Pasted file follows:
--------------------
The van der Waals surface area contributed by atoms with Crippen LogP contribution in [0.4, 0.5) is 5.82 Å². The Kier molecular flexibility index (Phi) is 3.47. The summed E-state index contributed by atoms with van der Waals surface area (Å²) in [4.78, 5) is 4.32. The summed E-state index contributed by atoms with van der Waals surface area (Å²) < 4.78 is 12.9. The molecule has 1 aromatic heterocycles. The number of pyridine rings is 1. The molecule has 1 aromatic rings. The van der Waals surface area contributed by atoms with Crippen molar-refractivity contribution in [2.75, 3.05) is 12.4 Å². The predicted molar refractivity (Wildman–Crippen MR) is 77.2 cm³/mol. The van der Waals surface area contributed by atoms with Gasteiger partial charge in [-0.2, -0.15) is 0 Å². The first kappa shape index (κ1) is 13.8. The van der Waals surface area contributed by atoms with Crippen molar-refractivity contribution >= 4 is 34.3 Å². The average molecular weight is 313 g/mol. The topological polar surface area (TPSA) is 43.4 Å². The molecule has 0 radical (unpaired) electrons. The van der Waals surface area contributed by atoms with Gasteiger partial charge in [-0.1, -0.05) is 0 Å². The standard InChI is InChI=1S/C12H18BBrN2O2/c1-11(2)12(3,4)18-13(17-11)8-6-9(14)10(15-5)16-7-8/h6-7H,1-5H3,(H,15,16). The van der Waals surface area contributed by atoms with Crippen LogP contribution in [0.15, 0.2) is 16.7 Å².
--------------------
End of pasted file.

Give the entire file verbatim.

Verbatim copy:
The van der Waals surface area contributed by atoms with Crippen LogP contribution in [0.4, 0.5) is 5.82 Å². The Kier molecular flexibility index (Phi) is 3.47. The summed E-state index contributed by atoms with van der Waals surface area (Å²) in [4.78, 5) is 4.32. The summed E-state index contributed by atoms with van der Waals surface area (Å²) < 4.78 is 12.9. The molecule has 1 aromatic heterocycles. The number of pyridine rings is 1. The molecule has 1 aromatic rings. The van der Waals surface area contributed by atoms with Crippen molar-refractivity contribution in [2.75, 3.05) is 12.4 Å². The predicted molar refractivity (Wildman–Crippen MR) is 77.2 cm³/mol. The van der Waals surface area contributed by atoms with Gasteiger partial charge in [-0.2, -0.15) is 0 Å². The first kappa shape index (κ1) is 13.8. The van der Waals surface area contributed by atoms with Crippen molar-refractivity contribution >= 4 is 34.3 Å². The average molecular weight is 313 g/mol. The topological polar surface area (TPSA) is 43.4 Å². The molecule has 0 radical (unpaired) electrons. The van der Waals surface area contributed by atoms with Gasteiger partial charge in [-0.1, -0.05) is 0 Å². The standard InChI is InChI=1S/C12H18BBrN2O2/c1-11(2)12(3,4)18-13(17-11)8-6-9(14)10(15-5)16-7-8/h6-7H,1-5H3,(H,15,16). The van der Waals surface area contributed by atoms with Crippen LogP contribution in [0.15, 0.2) is 16.7 Å².